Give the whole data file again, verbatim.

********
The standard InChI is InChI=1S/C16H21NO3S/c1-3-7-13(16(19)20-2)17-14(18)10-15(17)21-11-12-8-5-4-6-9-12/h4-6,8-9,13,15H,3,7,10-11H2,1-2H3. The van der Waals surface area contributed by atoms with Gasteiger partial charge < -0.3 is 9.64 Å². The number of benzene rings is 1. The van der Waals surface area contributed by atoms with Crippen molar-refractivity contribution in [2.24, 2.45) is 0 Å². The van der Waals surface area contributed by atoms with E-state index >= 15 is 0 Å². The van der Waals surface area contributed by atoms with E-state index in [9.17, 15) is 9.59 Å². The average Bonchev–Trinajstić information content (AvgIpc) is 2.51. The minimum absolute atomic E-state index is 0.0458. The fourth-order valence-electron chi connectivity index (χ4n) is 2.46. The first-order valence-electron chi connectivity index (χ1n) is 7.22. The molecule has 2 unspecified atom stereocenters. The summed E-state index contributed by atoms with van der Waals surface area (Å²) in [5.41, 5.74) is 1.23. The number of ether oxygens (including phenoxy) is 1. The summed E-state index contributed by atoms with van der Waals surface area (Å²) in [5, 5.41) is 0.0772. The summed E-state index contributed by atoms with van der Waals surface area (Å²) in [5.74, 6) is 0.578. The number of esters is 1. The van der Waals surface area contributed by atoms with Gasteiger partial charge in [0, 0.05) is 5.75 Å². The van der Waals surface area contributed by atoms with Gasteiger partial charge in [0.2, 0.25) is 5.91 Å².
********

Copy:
The standard InChI is InChI=1S/C16H21NO3S/c1-3-7-13(16(19)20-2)17-14(18)10-15(17)21-11-12-8-5-4-6-9-12/h4-6,8-9,13,15H,3,7,10-11H2,1-2H3. The van der Waals surface area contributed by atoms with Gasteiger partial charge < -0.3 is 9.64 Å². The number of benzene rings is 1. The van der Waals surface area contributed by atoms with Crippen molar-refractivity contribution in [2.24, 2.45) is 0 Å². The van der Waals surface area contributed by atoms with E-state index >= 15 is 0 Å². The van der Waals surface area contributed by atoms with E-state index in [9.17, 15) is 9.59 Å². The average Bonchev–Trinajstić information content (AvgIpc) is 2.51. The minimum absolute atomic E-state index is 0.0458. The fourth-order valence-electron chi connectivity index (χ4n) is 2.46. The first-order valence-electron chi connectivity index (χ1n) is 7.22. The molecule has 2 unspecified atom stereocenters. The summed E-state index contributed by atoms with van der Waals surface area (Å²) in [5.41, 5.74) is 1.23. The number of ether oxygens (including phenoxy) is 1. The summed E-state index contributed by atoms with van der Waals surface area (Å²) in [5, 5.41) is 0.0772. The summed E-state index contributed by atoms with van der Waals surface area (Å²) in [5.74, 6) is 0.578. The number of esters is 1. The van der Waals surface area contributed by atoms with Gasteiger partial charge in [0, 0.05) is 5.75 Å². The van der Waals surface area contributed by atoms with Gasteiger partial charge in [0.2, 0.25) is 5.91 Å².